The US Navys contribution to US strategy for deterring Iran, and pressuring it to negotiate a halt to its nuclear energy program, may be about to change. To prepare for the possible sequestering of its budget the Pentagon has cut spending as much as 25 percent. This contingency move included announcing that the navy will reduce the normal deployment of two aircraft carrier task forces in the Gulf to one, to save money.
The US strategy has required two carrier task forces in the region. One patrols outside the Strait of Hormuz in the Arabian Sea, Somali Basin, Gulf of Aden, Red Sea, or Indian Ocean. The other positions inside the Gulf, frequently docking in Dubais Jebel Ali facility. Together the two carrier groups counter Irans threat to close the Strait of Hormuz by attacking the way it did in the 1980s in the tanker war.
But changes in deployment this month seem to alter this strategy. The USS Harry S. Truman, was to deploy from Norfolk, Virginia, to join the USS John C. Stennis. But it will not, the navy says. It will remain in the US on alert status. The USS Dwight D. Eisenhower, with a crew thoroughly familiar with the Gulf as recently as last December, will return to replace the Stennis.
Having only one carrier and its attendant vessels would seem to degrade the US deterrent capability significantly, perhaps even crippling it. Some observers in Washington, in tune with some claims in Tehran, speculate that this reduction is permanent. Hence the howls from the right wing in the US that dropping to one task force encourages Iran to ignore negotiation, speed up its development of nuclear weapons, and boost its aid to its allies in Syria and Palestine.
However, if only in the backs of their minds, Irans planners have to watch for evidence of an alternative scenario.
This announced change in deployments does not reduce the number of aircraft carriers and task forces that the US has available which is ten. Thus three could steam to the Gulf region without drawing down US capability elsewhere in the worlds oceans and waterways. Even a fourth or fifth could bolster the array for a special occasion, as has happened before. The Administration would have to make highly unusual but not unprecedented budget shifts to implement such a decision of course.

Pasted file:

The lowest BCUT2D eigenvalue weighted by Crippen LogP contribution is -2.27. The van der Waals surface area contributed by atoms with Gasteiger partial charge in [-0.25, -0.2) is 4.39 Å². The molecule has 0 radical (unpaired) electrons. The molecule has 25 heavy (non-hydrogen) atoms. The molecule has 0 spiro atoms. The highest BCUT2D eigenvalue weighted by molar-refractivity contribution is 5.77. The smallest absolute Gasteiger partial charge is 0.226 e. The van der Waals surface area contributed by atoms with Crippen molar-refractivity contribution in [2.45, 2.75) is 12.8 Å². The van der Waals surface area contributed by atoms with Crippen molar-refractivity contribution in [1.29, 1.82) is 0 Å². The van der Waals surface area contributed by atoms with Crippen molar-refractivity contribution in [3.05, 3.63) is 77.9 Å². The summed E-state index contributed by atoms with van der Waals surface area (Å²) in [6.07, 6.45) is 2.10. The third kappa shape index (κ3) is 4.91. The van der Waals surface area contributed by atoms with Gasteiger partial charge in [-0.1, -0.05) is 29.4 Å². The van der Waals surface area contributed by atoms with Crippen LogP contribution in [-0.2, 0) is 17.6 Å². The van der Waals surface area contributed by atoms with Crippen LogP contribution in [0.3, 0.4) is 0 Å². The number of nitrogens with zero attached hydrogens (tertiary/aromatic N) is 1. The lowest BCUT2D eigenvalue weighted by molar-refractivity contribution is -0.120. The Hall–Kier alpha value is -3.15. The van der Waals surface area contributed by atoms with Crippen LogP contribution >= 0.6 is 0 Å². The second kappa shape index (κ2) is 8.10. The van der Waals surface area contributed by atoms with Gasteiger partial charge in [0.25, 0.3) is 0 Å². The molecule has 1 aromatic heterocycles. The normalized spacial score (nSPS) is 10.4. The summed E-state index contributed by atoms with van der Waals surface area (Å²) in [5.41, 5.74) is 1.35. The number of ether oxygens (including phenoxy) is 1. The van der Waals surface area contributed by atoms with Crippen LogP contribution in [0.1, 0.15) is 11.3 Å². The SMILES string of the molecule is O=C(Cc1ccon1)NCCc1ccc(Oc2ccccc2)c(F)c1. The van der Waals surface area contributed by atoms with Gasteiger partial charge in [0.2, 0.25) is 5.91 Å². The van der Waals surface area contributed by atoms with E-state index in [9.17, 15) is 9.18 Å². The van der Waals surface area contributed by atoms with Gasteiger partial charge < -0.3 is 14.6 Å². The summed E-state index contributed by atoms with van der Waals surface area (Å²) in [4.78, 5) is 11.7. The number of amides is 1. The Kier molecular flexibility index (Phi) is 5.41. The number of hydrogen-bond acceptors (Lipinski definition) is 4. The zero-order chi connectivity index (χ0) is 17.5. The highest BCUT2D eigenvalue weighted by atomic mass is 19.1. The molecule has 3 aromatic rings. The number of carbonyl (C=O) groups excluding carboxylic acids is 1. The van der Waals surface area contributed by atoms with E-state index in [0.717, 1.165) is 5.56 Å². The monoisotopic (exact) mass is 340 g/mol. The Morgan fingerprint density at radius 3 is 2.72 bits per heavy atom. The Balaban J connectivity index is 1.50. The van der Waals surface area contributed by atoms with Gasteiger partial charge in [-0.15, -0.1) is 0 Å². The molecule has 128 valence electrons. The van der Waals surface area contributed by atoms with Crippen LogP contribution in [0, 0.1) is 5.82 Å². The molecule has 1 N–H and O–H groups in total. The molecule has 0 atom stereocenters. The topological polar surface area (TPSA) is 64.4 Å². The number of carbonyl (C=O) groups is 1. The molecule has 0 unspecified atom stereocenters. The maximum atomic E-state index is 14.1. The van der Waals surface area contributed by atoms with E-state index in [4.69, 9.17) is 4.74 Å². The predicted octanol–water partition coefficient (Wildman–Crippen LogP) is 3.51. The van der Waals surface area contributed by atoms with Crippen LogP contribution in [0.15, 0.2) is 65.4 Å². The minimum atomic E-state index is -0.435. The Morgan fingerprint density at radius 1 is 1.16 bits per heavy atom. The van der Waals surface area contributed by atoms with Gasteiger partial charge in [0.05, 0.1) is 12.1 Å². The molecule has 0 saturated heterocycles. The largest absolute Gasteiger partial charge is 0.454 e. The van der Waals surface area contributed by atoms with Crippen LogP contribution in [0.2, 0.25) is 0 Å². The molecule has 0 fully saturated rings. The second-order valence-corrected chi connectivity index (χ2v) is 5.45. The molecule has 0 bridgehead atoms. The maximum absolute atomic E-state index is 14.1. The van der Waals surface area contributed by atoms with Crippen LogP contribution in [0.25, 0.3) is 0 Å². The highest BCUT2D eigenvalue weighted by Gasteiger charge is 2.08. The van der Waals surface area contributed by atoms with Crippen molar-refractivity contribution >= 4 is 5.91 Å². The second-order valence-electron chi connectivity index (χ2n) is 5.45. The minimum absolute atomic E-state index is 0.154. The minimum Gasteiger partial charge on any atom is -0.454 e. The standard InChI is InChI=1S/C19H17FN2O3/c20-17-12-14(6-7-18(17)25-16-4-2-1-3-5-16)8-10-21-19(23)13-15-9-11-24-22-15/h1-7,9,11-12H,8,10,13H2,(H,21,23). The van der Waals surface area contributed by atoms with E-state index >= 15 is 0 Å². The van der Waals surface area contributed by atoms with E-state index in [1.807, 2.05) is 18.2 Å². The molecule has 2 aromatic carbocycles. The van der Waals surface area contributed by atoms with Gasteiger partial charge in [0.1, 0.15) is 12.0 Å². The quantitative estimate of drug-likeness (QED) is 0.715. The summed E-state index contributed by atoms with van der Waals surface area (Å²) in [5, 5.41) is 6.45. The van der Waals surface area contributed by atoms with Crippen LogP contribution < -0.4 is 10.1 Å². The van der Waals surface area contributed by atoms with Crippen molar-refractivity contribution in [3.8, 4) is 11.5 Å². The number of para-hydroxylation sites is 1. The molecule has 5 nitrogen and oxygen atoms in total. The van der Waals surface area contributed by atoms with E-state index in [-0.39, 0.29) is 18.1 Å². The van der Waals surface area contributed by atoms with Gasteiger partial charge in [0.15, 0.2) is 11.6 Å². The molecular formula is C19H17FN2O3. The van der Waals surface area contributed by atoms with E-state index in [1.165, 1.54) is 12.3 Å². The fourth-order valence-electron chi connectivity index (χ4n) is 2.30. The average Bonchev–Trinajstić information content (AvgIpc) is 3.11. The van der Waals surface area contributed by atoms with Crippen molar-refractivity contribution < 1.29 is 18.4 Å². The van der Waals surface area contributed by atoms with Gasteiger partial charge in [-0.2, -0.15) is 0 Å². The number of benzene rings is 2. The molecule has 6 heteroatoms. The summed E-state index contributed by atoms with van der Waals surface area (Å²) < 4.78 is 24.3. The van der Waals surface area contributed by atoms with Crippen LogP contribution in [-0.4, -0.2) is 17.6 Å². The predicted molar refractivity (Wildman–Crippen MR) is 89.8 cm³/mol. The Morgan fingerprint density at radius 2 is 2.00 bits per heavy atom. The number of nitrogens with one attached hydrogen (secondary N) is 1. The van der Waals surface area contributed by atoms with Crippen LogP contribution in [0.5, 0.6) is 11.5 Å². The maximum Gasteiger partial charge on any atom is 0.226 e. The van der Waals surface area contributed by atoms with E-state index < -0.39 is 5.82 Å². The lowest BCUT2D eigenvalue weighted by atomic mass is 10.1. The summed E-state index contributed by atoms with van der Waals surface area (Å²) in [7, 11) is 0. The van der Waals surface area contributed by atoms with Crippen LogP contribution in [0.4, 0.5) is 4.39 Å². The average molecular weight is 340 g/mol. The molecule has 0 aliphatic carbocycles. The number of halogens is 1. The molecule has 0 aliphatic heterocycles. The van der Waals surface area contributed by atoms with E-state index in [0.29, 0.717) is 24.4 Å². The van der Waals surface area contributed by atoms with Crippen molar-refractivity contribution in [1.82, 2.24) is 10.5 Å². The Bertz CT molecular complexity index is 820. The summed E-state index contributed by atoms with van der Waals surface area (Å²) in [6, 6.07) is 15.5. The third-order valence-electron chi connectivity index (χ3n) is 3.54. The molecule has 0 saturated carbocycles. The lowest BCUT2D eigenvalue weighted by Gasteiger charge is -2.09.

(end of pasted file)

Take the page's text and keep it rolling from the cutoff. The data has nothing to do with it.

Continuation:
The US Navys dropping to one carrier task force at this time in the Gulf enables it to rehab and refit its ships, rest and relieve its sailors, change configurations of weapons and other equipment, and offer new training for crews. The USS Truman does not have the required complement of trained sailors on board for overseas deployment at this time, for example. So sending it out was not in the cards. At a later date, when it is ready, perhaps in June after the Iranian elections, it and the Stennis could both return in short order to serve as a major show of force to support negotiations or in pursuit of a decision to exercise the military option.
Preparing for the sequestration is prudent and may be exactly what the US is doing. Long-term budget constraints may make the reduced naval presence permanent. But taking advantage of the sequestration as a cover for refitting and training to serve a contingent strategic plan of raising the stakes for Iran in negotiation would also be prudent. It would serve the tactic of offering an open hand of diplomacy in tandem with raising a mailed (iron) fist. A third scenario could be that the US has concluded that negotiation has failed and that it now plans to resort to using force.
Iran has to wonder which scenario will become reality.